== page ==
SBD: srsly?

Today’s SBD:  the importance of names that don’t make readers roll their eyes and drop the book.

Authors, you have spent hours, weeks, months, maybe years crafting your magnum opus.  You’ve crafted each sentence lovingly.  You’ve written and rewritten, cut and chopped then added back in.  But all of your efforts are for naught if the name of your character causes the reader to have a WTF moment.

Naming your protagonist Jayné and then telling that it is pronounced Zha-NAY?  Monumental WTF moment.  So large, if fact, that my face twitched, causing my companion to ask if I was okay, was my lunch suddenly disagreeing with me?  Uh, no, just a knee-jerk reaction to Over-the-Top Syndrome.


I get that authors want their characters to be distinctive, and adding accents or other diacritical marks adds a bit of mystery or Foreign Other to the characters.  Still.

There is absolutely nothing wrong with the name Jayne.  Or Jane.  Or any variety of spelling of the name.  But typing Jayné then explaining how to properly pronounce the name?  Too.  Much.

Failed the 50 page test.  Failed the 20 page test.

Bitching that is unrelated to books: 

  • DNW the 20 temperature drop that occured between Saturday and today
  • Neighbor — you keep feeding the stray cats, which is why they continue to dig up your (and my) plants and shit all over the place.  If  you stopped feeding them, their need for a litter pan while in our back yards would decrease concommitantly.  Just sayin’.


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18 responses to “SBD: srsly?

  1. Agree completely. Of course, my wall comes when I see a H/H’s name that I have no clue how to pronounce. Even if they give me a clue I stumble over the name until I decide how I’m going to say it in my head.
    I think Imogen was one of the first weird for me names I came across (I was young) and I had to call her ‘imagine’ in my head. It’s jarring when you are reading a book and the character’s name is so unique you have to give your brain a minute to process it.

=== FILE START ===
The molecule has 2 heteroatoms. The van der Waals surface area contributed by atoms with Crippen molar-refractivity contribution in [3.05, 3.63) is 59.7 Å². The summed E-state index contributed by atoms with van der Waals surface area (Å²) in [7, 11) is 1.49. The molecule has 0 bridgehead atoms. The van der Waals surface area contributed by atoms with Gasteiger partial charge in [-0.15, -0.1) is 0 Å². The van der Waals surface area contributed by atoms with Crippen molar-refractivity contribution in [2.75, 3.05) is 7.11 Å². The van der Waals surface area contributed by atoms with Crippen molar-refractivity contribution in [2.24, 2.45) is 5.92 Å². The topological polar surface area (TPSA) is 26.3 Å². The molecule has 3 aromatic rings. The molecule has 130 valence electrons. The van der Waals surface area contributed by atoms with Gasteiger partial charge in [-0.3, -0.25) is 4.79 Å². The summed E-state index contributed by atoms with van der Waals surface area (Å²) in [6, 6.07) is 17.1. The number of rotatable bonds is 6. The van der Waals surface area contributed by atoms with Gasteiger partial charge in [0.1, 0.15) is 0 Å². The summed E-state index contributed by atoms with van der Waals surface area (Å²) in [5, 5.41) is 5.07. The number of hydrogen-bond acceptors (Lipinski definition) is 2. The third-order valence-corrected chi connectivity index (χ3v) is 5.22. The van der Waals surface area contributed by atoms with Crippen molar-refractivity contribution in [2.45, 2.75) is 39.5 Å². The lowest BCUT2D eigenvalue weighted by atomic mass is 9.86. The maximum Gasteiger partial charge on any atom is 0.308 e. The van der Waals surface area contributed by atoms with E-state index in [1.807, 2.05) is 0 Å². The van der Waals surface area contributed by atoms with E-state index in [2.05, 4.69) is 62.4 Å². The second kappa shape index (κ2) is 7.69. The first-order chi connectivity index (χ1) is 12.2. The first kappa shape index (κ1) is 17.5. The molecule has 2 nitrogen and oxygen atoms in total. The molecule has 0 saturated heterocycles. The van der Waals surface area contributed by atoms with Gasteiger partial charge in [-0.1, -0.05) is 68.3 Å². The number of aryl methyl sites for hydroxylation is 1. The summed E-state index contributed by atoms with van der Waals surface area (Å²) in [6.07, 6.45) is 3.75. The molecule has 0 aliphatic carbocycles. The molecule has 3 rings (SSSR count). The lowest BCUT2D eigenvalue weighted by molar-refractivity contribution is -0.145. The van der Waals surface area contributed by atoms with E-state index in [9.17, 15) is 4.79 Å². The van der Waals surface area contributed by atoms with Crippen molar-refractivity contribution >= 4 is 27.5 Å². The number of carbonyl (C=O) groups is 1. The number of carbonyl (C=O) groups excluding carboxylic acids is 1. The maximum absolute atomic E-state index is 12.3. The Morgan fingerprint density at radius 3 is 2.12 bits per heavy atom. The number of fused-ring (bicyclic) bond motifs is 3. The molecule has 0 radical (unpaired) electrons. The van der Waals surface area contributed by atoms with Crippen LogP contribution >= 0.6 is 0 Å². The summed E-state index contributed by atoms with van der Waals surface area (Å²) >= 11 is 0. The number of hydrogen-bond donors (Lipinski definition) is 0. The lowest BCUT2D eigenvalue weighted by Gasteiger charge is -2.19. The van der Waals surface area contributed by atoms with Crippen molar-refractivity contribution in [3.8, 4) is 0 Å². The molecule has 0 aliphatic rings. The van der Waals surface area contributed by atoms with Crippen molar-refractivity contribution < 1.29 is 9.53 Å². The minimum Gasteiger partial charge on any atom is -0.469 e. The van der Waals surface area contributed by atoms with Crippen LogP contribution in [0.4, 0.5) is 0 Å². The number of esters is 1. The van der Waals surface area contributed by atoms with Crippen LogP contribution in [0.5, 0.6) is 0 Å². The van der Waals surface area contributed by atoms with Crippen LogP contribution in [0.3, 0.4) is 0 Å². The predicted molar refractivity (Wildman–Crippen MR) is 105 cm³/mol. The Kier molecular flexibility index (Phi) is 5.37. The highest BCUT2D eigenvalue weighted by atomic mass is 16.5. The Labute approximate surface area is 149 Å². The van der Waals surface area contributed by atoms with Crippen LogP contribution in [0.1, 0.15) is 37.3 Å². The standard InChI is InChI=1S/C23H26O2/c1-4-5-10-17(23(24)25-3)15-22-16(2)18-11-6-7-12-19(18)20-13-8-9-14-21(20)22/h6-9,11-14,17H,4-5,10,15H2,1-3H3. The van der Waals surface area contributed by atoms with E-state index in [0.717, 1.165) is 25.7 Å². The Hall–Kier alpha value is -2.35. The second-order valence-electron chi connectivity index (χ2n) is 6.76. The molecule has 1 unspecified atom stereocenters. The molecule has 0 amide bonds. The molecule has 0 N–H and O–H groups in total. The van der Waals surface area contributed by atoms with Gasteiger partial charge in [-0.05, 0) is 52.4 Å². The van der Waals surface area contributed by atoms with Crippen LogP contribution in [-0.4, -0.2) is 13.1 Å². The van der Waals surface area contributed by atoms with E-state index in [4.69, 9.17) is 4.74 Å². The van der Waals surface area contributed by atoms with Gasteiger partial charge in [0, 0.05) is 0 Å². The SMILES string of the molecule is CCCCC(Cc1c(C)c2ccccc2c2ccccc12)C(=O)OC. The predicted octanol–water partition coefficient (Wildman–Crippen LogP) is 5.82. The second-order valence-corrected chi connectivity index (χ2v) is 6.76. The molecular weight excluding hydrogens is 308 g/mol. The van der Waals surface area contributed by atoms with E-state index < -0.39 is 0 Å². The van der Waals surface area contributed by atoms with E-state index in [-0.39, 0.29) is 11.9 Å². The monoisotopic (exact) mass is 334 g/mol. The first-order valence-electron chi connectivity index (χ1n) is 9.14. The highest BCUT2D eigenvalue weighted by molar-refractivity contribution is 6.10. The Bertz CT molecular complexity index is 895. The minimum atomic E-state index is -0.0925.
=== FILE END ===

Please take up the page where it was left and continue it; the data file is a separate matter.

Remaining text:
Like I said in a previous post, all those historicals I read where the man was named Hawk, Lion, Sin what have you. I hope those names have been retired!

  2. I’m with you. The last WTF names I can recall are all Lori Foster’s — her heroines get stripper-sounding names, and Dakota Dream was the tipping point, LOL.

  3. another thought
    Hyacinth Bucket…pronounced Bouquet from Britcoms! 😉

    • Re: another thought
      I was thinking of Mrs Bucket, actually, as I posted. And Stephen Col-bare vs. Col-bert.
      What people choose to do with their names in real life, I would never comment on. But in terms of writing, when an author has to tell me how to pronounce what looks like a common name, it’s just distracting. Unless the name is relevant in someway to the character’s history, family, etc., which did not seem to be the case here.

  4. Who wrote Zha-ney? It sounds like a ghetto chav name.
    Also, JR Ward and her extra H’s really make one roll the eyes sometimes. Am glad she started with Wrath cos if she had started with someone with too many Hs in their name I probably wouldn’t have read the series

    • I’ve complained about the extra h’s before. This was an urban fantasy novel by M.L.N. Hanover. It might be a good book, but I found the name and pronunciation instruction to be distracting.

  5. My supervisor’s name was spelled and pronounced that way–and she was white. IMO, it’s relatively tame on the spectrum of unusual names. While I do agree that lame names are annoying, criticism of them without taking a look at all angles can politicize the issue.